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Forty-Eight Hours with a MonkBy Dave Scheider
“Oh, thank goodness,” I thought to myself as I saw that Brother Curtis’s plane was delayed by half an hour. Strangely having to wait has become an oasis for me. Every now and then my life gets so full that I welcome time to sit in an airport (or anywhere).
Brother Curtis, from the Society of Saint John the Evangelist, had left a very chilly Boston early that morning to visit Seminary of the Southwest in balmy Austin. He had served as the Superior of the community for nine years and now runs Emery House, the community’s retreat center near the border of New Hampshire. The Society of Saint John the Evangelist began in England in 1866 and came to Boston in 1870. It was the first religious community of men in the Anglican Communion since the Reformation.
The minute we met at the bottom of the escalator I sensed his calm. We had never actually seen each other except on Skype when we planned the details of this visit. As a representative for the school’s committee on wellness, I had asked him to lead us in a retreat in the midst of our busy seminary schedule. The intent of the retreat was to stick to our normal routine of classes and worship, but to have him speak at our morning prayer, evening prayer, and Eucharist. We wanted to see if he could help us move more deeply into the already established rhythm of our life rather than imposing a new one that we probably could not sustain. The principle behind this type of spirituality is not to move out of life to find God, but to move more deeply into what we have to discover God has been there all the time anyway.
Many of the seminary faculty knew him from previous visits or other intersections in the life of our denomination. Brother Curtis, I discovered is for them a monastic celebrity representing a life for which many long. The common reaction of those who know him is a slight rolling of the eyes upward in a blissful manner and words such as, “Oh, I just love Brother Curtis.” Perhaps I had been conditioned by their impressions, but I found that I instantly liked this man standing in front of me. For the next 48 hours I would have multiple short discussions with him as we walked from his guest suite to the chapel or classroom. The following are a few gifts I received from these visits, presentation, and conversations.
- Slow down. Immediately I noticed how slowly he walked. Initially, I resisted the pace, wanting to go faster. Then I settled into to his speed. Soon I felt relaxed and could enter into the moment, savoring the encounter and conversation. A recent discussion with an area spiritual director helped me embrace this measured pace of walking, talking, and performing. She told me that she manages her busy schedule by living at 35 miles per hour. She asks herself before making any commitments, “If I say yes to this invitation, will I still be able to live at 35mph?” Most things, except exercise, are more enjoyable if we slow down. I also noted that this monk’s speech was slow, deliberate, and measured. It was not stilted or awkward. He took words seriously, even when he was being funny.
- Enjoy what is. Brother Curtis offered talks on how to end a day and how to celebrate the day before us. Using the imagery of live entertainment, he reminded us that at the end of a performance, the audience always claps. I imagined him leading a standing ovation to the day God had made as an act of prayer after reflecting on what had been. In a similar manner he encouraged us to welcome each new day with awe and gratitude. What a wonder it is to be able to do the small things of getting out of bed, having food… the list could go on endlessly recounting the amazing things we have. Unfortunately we often focus on what we don’t have and feel miserable. Brother Curtis caressed the fronds of a fern as he told me how wonderful everything is. He had learned this in a drive across West Texas with a bishop who kept stopping the car to show him things in the desert. Brother Curtis confided, “After that I was converted.” He explained that he had new eyes to see reality and because of that was often filled with gratitude.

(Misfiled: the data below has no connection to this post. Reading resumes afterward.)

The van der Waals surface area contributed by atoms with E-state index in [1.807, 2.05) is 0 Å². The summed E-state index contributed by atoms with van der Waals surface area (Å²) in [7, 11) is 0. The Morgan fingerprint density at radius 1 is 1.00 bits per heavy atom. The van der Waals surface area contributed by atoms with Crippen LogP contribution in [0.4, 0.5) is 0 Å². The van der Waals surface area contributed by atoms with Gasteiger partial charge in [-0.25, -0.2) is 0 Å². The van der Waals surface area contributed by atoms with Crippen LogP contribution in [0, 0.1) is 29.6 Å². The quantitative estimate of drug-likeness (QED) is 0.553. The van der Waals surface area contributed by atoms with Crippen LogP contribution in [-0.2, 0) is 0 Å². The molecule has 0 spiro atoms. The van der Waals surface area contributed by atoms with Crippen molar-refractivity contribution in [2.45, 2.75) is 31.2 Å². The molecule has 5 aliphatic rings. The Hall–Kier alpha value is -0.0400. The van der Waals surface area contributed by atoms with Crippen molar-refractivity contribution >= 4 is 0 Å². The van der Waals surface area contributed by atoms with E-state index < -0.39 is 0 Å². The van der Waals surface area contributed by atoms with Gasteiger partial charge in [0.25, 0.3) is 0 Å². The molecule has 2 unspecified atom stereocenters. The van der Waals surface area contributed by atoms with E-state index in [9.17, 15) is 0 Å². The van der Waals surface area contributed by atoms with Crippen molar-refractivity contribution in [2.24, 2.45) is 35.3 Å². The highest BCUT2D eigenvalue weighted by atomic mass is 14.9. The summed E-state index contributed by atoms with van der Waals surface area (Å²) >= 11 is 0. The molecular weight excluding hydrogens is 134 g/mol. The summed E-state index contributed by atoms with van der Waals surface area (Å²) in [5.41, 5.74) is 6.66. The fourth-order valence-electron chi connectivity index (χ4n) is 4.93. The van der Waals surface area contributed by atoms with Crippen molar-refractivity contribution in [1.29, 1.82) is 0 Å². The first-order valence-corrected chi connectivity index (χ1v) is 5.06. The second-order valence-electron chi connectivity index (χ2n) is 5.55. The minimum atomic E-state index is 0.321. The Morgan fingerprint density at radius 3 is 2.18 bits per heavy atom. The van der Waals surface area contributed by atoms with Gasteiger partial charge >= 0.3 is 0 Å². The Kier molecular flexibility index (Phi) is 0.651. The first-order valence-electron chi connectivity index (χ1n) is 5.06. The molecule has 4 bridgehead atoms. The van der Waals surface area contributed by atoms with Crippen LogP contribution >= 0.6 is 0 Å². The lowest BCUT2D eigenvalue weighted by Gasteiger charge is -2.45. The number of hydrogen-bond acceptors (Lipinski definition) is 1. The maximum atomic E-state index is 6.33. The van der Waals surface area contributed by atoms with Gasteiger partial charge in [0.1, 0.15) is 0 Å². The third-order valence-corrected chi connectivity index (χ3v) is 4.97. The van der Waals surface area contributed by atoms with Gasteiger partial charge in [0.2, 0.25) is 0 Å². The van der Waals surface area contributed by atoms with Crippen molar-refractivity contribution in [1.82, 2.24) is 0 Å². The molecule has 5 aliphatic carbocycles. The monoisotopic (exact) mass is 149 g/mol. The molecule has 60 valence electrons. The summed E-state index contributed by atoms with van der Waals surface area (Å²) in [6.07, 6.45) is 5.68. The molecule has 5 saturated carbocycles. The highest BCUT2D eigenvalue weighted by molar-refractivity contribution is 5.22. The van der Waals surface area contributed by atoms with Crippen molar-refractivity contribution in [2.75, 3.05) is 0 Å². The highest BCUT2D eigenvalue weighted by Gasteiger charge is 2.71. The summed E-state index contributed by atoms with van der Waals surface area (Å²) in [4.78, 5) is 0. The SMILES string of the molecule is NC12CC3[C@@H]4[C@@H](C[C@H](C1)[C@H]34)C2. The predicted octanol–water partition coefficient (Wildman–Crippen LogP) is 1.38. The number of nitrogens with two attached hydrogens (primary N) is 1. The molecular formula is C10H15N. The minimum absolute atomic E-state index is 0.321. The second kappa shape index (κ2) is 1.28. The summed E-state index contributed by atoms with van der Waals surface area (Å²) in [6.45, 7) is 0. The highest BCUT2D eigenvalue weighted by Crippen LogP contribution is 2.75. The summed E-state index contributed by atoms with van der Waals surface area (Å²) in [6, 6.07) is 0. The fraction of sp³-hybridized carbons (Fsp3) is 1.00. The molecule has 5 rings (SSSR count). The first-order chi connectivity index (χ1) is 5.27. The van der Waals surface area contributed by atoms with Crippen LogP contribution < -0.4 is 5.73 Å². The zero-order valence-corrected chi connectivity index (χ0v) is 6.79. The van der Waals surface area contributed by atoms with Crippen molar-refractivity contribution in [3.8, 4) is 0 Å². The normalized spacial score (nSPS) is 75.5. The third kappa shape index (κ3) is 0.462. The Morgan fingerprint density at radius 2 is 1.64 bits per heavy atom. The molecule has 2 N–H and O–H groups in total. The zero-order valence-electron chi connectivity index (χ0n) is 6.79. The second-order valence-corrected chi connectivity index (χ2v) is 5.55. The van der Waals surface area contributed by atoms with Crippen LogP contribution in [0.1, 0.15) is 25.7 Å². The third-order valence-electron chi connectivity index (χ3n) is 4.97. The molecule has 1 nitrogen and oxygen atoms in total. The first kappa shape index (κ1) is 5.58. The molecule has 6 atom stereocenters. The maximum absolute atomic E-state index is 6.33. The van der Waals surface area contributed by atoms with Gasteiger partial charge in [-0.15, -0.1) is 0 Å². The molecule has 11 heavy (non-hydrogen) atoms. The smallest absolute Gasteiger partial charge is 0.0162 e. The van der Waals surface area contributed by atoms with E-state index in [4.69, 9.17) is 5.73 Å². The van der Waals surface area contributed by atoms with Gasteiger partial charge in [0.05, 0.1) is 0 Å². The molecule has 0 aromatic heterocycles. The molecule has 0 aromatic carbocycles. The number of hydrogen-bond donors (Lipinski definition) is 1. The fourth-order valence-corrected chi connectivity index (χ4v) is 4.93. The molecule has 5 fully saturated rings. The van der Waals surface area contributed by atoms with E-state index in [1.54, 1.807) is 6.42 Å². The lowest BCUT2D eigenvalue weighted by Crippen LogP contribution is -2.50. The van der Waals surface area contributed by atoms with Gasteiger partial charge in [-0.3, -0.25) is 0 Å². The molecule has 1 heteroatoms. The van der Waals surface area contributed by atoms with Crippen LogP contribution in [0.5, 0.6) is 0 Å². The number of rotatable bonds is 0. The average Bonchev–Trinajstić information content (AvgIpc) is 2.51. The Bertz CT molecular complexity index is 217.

- You are the apple of God’s eye. Brother Curtis taught several classes as a guest lecturer. In my class he shared a set of guiding principles for spiritual directors. For anyone with a negative self-image, he prescribed Psalm 17:8 “Guard me as the apple of the eye.” He looked at the class and asked, “Do you know what the apple of the eye is?” The apple of the eye is the image one sees when a loved one is so close that one can see his or her own image in the iris. Babies see this in their mother’s gaze. Lovers see it in the intimate, longing eye contact that is close but not close enough. He told us, “That is how much God loves and longs for you that you are the apple of God’s eye.”
On the drive to the airport for his return trip to Boston, I asked Brother Curtis for the greatest gift monastic life had given him these last 30 years. He thought for quite some time and then responded slowly. “Forgiveness…Yes it has been forgiveness. I know that in another place I would have hidden from people I hurt. In the monastery there is no place to hide. You have to seek forgiveness and reconciliation. Yes, forgiveness has been the greatest gift this life has given me.”
- What is the greatest gift your life has given you?
- If someone walked with you for a day what life lessons might he or she glean?
- Who has loved you so deeply that you were the apple of his or her eye?
- How would your ability to enjoy your life increase if you slowed down and lived at “35 mph?”
Dave Scheider is the Director of the Loise Henderson Wessendorf Center for Christian Ministry and Vocation at Seminary of the Southwest. Prior to joining the faculty of Seminary of the Southwest, Dave served as an Army Chaplain for 25 years.
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